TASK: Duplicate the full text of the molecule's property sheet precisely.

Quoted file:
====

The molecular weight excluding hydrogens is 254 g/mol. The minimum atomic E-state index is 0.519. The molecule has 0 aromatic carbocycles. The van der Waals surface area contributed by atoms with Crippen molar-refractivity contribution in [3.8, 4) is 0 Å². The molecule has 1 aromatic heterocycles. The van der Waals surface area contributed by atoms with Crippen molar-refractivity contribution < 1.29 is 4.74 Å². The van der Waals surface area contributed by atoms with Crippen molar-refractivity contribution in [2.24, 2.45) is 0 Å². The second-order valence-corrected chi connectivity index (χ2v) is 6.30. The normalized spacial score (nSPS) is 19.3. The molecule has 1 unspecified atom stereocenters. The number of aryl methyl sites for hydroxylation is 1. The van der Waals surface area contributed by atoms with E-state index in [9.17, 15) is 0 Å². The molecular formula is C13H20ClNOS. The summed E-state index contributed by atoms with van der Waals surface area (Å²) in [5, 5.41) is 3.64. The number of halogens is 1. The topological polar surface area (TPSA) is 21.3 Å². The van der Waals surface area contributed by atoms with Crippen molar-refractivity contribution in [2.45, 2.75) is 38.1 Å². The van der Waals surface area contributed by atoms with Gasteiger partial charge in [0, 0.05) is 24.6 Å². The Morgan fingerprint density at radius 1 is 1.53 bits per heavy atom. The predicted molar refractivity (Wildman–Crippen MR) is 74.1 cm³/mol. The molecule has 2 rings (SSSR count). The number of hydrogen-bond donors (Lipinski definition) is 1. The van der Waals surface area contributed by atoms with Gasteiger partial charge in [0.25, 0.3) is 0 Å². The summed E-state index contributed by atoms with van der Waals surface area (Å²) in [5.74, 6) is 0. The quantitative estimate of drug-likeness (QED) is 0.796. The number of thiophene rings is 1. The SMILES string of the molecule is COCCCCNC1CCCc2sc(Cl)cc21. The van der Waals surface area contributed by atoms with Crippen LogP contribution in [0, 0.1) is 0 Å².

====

The molecular weight excluding hydrogens is 254 g/mol. The minimum atomic E-state index is 0.519. The molecule has 0 aromatic carbocycles. The van der Waals surface area contributed by atoms with Crippen molar-refractivity contribution in [3.8, 4) is 0 Å². The molecule has 1 aromatic heterocycles. The van der Waals surface area contributed by atoms with Crippen molar-refractivity contribution < 1.29 is 4.74 Å². The van der Waals surface area contributed by atoms with Crippen molar-refractivity contribution in [2.24, 2.45) is 0 Å². The second-order valence-corrected chi connectivity index (χ2v) is 6.30. The normalized spacial score (nSPS) is 19.3. The molecule has 1 unspecified atom stereocenters. The number of aryl methyl sites for hydroxylation is 1. The van der Waals surface area contributed by atoms with E-state index in [9.17, 15) is 0 Å². The molecular formula is C13H20ClNOS. The summed E-state index contributed by atoms with van der Waals surface area (Å²) in [5, 5.41) is 3.64. The number of halogens is 1. The topological polar surface area (TPSA) is 21.3 Å². The van der Waals surface area contributed by atoms with Crippen molar-refractivity contribution in [2.45, 2.75) is 38.1 Å². The van der Waals surface area contributed by atoms with Gasteiger partial charge in [0, 0.05) is 24.6 Å². The Morgan fingerprint density at radius 1 is 1.53 bits per heavy atom. The predicted molar refractivity (Wildman–Crippen MR) is 74.1 cm³/mol. The molecule has 2 rings (SSSR count). The number of hydrogen-bond donors (Lipinski definition) is 1. The van der Waals surface area contributed by atoms with Gasteiger partial charge in [0.25, 0.3) is 0 Å². The summed E-state index contributed by atoms with van der Waals surface area (Å²) in [5.74, 6) is 0. The quantitative estimate of drug-likeness (QED) is 0.796. The number of thiophene rings is 1. The SMILES string of the molecule is COCCCCNC1CCCc2sc(Cl)cc21. The van der Waals surface area contributed by atoms with Crippen LogP contribution in [0, 0.1) is 0 Å².